Labour strategists have pounced on No 10’s warning to wavering Tories in marginal seats that they face ‘Armageddon’ if they vote down Mrs May’s deal with Brussels and their rebellion triggers a General Election.
If a no confidence vote is called on Wednesday, the DUP is threatening to join forces with Labour unless the Prime Minister is replaced by a Brexiteer such as Boris Johnson.

The Guardian claims Labour MPs are preparing for government.

Labour MPs have been told to prepare for Jeremy Corbyn to table a dramatic and immediate vote of no confidence in Theresa May’s government as early as Tuesday evening in an attempt to force a general election if – as expected – she suffers a heavy defeat this week on her Brexit deal.
Messages have been sent to Labour MPs, even those who are unwell, to ensure their presence both for the “meaningful vote” on the prime minister’s Brexit blueprint on Tuesday and the following day. Labour whips have told MPs the no-confidence vote is likely to be tabled within hours of a government loss, with the actual vote taking place on Wednesday.

Second referendum

The LibDems are still pressing for a vote which will include an option to stay in the EU, reports the Times.

Sir Vince Cable has signalled that he is prepared to help install Jeremy Corbyn in Downing Street if he backs a new EU referendum.
The Liberal Democrat leader today demands that Theresa May “seek an extension of article 50”, putting Brexit on hold, as the “first step to take to deliver a second referendum” rather than “scurrying back to Brussels”. Party sources said he was prepared to work with “anyone” who supported a new referendum.
A new poll shows the public would rather have another referendum than another Commons vote.

And the Independent says a second referendum is preferable to a General Election.

Giving the British public a Final Say on Brexit through a new referendum is the most popular path if Theresa May’s deal is rejected by MPs, a new poll has revealed.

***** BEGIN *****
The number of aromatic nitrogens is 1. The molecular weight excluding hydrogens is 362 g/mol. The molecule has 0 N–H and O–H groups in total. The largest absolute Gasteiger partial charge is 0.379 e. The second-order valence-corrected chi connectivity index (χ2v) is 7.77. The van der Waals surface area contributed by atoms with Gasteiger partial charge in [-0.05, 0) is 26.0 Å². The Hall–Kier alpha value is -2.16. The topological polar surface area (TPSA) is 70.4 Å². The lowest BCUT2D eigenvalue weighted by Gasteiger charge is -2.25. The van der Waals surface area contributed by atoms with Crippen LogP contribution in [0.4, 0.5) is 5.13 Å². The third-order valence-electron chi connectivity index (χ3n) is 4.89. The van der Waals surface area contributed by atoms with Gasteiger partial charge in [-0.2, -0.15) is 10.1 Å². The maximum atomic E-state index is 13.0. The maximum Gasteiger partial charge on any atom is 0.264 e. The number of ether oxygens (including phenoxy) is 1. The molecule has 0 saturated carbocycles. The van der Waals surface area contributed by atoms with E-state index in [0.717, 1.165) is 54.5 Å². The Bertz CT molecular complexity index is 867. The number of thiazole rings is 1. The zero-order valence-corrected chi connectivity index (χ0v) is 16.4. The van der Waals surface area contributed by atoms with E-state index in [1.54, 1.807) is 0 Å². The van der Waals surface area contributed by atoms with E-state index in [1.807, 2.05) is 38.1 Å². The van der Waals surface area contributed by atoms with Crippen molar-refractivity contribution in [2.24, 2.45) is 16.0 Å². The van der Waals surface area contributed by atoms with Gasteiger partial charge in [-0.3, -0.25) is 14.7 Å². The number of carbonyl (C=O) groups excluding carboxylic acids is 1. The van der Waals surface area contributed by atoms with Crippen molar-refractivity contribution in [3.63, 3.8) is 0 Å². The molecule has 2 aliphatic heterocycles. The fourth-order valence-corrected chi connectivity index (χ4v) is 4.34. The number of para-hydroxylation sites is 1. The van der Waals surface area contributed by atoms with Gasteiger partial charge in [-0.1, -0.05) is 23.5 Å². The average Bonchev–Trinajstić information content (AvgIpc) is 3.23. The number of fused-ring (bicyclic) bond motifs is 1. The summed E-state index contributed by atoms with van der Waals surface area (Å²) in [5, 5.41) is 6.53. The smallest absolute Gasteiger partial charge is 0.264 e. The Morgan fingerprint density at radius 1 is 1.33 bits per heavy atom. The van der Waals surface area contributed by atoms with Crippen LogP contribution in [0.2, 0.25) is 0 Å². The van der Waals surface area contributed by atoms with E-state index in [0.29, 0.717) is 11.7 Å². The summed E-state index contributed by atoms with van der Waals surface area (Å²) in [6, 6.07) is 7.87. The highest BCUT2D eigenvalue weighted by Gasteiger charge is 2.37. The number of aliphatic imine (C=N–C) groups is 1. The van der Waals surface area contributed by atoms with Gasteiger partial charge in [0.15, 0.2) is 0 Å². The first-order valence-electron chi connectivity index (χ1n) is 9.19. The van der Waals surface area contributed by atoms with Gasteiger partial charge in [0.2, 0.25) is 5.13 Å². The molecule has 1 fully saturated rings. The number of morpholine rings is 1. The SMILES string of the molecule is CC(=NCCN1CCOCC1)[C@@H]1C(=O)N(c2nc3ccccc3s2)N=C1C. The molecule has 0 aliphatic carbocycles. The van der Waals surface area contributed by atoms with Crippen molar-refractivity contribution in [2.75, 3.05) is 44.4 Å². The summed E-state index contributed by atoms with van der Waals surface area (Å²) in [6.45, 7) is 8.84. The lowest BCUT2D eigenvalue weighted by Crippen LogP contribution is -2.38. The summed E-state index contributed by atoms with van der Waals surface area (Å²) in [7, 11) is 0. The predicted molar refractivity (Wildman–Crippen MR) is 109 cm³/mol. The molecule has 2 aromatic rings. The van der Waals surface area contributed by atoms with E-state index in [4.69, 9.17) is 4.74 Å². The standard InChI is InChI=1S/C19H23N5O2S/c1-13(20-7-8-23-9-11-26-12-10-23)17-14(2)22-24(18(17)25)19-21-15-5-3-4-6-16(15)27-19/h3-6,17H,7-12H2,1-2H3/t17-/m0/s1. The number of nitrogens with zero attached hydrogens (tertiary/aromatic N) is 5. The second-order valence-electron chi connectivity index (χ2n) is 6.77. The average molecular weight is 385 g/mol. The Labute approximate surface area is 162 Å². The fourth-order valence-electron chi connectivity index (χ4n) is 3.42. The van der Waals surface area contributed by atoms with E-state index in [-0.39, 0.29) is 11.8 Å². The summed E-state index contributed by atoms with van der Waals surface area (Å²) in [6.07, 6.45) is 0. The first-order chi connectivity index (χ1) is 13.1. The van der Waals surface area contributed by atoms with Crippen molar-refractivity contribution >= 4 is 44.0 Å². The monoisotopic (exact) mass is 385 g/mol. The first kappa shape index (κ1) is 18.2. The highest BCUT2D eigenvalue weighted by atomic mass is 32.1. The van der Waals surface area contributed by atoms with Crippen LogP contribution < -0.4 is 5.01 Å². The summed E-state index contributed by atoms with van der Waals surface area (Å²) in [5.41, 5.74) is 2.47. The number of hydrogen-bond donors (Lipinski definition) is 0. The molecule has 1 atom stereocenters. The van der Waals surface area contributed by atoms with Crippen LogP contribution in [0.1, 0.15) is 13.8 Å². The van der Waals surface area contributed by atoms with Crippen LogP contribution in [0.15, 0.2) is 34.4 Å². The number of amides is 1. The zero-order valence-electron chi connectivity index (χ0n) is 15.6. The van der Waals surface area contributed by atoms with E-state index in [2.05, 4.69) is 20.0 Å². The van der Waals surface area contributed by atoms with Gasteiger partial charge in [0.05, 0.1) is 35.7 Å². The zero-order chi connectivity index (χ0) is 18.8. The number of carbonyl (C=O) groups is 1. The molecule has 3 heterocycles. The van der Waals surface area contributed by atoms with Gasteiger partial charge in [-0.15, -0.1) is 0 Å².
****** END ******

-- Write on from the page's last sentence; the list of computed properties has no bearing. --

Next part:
An exclusive survey for The Independent shows that a fresh vote received more support than any of the four other options put to the public, including allowing the prime minister to go back to Brussels or a no-deal Brexit.
The survey by poling organisation BMG Research also suggests that more people oppose Ms May’s deal than back it, although the prime minister can take some comfort in the data showing a softening of opposition.

Huffington Post also reports the growing calls for a second referendum.

Campaigners for a second EU referendum are gearing up for a crucial 72 hours if Theresa May’s Brexit deal is voted down, in which they hope to “kill off” the alternative Norway-style ‘plan B’ floated by some MPs.
May has promised to “move quickly” if her deal is rejected by the Commons on Tuesday, but it is unclear in what direction, and battle lines are being drawn as MPs try to put together a majority for their preferred alternative.
One Whitehall source said preparations are already underway in Downing Street for Labour to call a vote of no confidence in the government as soon as Wednesday.

Bercow

It looks like the Commons Speaker has been plotting a power grab for years, says the Times.

Soon after he became Speaker in 2009, John Bercow asked his key advisers to identify ways in which he could use his position to strengthen the House of Commons and make life more difficult for the government.
One reform identified was to allow more urgent questions, dragging ministers to the chamber in a way his predecessors had never done. Many ministers hated it, but Bercow saw this as the greatest impact made by his speakership.
His actions last week and in the days ahead may turn out to mark an even more important shift in the relationship between the executive and the legislature.

And he met a leading Remainer just before deciding to arbitrarily change the rules, reports the Mail.

Commons Speaker John Bercow secretly met Tory rebel Dominic Grieve just hours before throwing out centuries of tradition to allow the MP to scupper Theresa May’s Brexit  plans.
The pair spoke in Mr Bercow’s grace-and-favour Commons apartment the day before the Speaker tore up the rule book to allow the former Attorney General to table an amendment to wrest control of Brexit from the Prime Minister, The Mail on Sunday can reveal.
Mr Grieve, who was last night accused of mounting a ‘stitch-up’ over the extraordinary events, refused to reveal what he had discussed with Mr Bercow but insisted: ‘Speakers make up their own minds.’

EU

It’s hardly surprising that members of the European Parliament have been begging the UK to stay in.  The Independent reports:

MEPs from nearly every country in the EU have signed a heartfelt joint letter to the British public asking them to reconsider their decision to leave the bloc to prevent an “unfolding Brexit disaster”.